Office of Technology Transfer – University of Michigan

Porous Coordination Copolymers and Methods for Their Production

Technology #3699

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Adam J. Matzger
Managed By
Jeremy Nelson
Patent Protection
US Patent Pending


The design, synthesis, characterization, and application of porous materials has broadly attracted both scientists and engineers due to the need to understand and control reactions or processes that occur in nanometer-sized spaces. This has a profound commercial impact because porous solids are widely used as sorbents in important applications such as molecule storage, separation and heterogeneous catalysis. Progress in the area of hybrid inorganic-organic materials has lead to the development of coordination compounds that now extend in 1-, 2-, or 3-dimensions. The term coordination polymer has been used to describe such compounds in which the backbones or frameworks of these materials are made by connecting metal ions or metal clusters (referred to as vertices of the framework) with organic ligands that when bridging multiple metal centers are commonly referred to as linkers or links. To date, only a few examples of crystalline mesoporous coordination polymers have been reported.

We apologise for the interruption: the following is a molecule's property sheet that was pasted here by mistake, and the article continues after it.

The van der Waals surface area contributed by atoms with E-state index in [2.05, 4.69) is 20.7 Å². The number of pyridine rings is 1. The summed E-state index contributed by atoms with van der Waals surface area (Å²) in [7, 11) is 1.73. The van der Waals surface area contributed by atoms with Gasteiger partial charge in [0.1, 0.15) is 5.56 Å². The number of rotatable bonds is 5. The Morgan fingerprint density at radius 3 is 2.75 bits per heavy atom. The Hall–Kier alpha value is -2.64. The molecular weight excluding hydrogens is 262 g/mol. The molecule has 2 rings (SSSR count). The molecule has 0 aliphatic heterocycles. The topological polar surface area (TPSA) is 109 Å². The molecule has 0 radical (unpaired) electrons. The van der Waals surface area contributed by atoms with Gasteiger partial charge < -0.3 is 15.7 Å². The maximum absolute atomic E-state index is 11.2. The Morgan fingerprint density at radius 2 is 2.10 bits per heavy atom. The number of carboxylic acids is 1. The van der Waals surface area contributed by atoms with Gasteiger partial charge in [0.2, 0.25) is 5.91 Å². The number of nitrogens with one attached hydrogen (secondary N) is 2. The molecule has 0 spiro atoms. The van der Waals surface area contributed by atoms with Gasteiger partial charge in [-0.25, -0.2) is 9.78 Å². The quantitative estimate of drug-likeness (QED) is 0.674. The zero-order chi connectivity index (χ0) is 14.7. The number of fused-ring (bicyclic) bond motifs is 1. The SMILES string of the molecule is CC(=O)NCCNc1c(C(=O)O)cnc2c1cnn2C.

Researchers at the University of Michigan have developed a crystalline coordination polymer, wherein multiple polytopic organic molecules are assembled to produce porous framework materials. The pore dimensions achievable are in micro- and mesoporous range. In addition, the invention provides as simple procedure for controlling the type of functionality and its concentration within a porous crystal. Production of these materials involves the use of 2 or more linkers, which may be of differing geometries, containing 2 or more sites of a metal to bind in combination with at least one metal ion or metal cluster to generate a material with two or more linkers spanning vertices in the framework.

Applications and Advantages


  • Construction of porous materials


  • Multidentate ligand